Whenever we go through trauma, the body responds. The body has a biochemical reaction to what we’re experiencing in our life and it’s all for our protection. It’s to help us cope with what we’re facing, to help us deal with it as it’s occurring, and to help us move beyond the stressful experience once the threat is over. For this process to work successfully however, our bodies will burn through lots of nutrients; the raw materials that our body is designed to utilize in order to help us to deal with life and to effectively deal with stress.
Back in the caveman days, those stressors may have been running from a wild animal. In today’s more modern society, that stress can simply be the stressors of our daily lives. That can look very complex and be incredibly overwhelming; especially when the stress is ongoing.
In order for us to be able to process, address and meet the needs of what we’re going through, (and for healing), we need powerful nutrients. It’s easy to burn through those nutrients quickly under excessive stress and while we can get many of those nutrients from a healthy diet, prolonged or excessive stress requires additional support.
Think of the stress left in the wake of the shattering of trust and/or betrayal. The shock of the experience imprints itself on your body, mind and heart. That shock ignites the stress response which then lays the groundwork for symptoms, illnesses, conditions and disease.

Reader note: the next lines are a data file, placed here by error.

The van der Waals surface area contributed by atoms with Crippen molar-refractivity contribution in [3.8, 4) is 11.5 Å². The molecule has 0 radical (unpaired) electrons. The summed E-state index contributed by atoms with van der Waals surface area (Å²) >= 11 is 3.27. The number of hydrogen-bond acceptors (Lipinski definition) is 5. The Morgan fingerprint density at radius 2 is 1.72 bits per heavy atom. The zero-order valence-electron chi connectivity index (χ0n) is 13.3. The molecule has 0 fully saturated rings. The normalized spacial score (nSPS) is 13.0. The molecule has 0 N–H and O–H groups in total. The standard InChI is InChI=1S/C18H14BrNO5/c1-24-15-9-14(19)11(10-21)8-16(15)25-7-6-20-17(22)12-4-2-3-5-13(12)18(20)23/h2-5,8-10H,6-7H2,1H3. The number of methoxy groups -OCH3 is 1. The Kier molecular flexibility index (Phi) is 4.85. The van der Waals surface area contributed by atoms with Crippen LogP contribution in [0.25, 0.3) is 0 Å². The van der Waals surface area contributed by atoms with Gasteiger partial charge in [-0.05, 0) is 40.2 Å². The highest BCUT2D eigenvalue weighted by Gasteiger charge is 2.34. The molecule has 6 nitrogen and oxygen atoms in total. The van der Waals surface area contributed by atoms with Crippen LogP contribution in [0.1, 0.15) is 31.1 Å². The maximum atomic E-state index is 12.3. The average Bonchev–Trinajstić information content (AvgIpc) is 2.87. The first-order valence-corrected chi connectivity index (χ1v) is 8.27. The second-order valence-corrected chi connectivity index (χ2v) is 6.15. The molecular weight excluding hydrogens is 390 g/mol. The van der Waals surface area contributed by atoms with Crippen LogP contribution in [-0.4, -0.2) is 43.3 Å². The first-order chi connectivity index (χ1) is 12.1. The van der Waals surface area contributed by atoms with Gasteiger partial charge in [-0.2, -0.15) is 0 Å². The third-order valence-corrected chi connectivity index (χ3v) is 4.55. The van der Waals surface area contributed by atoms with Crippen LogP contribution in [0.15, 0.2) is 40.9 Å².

For example, in the over 50,000 people who’ve taken the Post Betrayal Syndrome quiz, 45% have a gut issue which can be anything from Crohn’s disease, IBS (irritable bowel syndrome), leaky gut, diverticulitis, constipation, diarrhea to name a few. Even if the person continues to eat a healthy diet (and that’s often the last thing someone is thinking about when they’re reeling from a betrayal), they’re not absorbing or retaining the healthy nutrients they’re taking in.
The body has a hierarchy, a protocol of dealing with stress and that often involves shutting down digestive processes and increasing stress hormones. That stress revs up your metabolism and makes you require more nutrients. It’s like this; if you were crossing the street and a car were racing towards you, blood and oxygen are sent to your heart, lungs and limbs so you can quickly move aside or jump the curb to safety. Normal processes are diverted from the digestive system until the dangerous situation is over. Well, under chronic stress, the message is…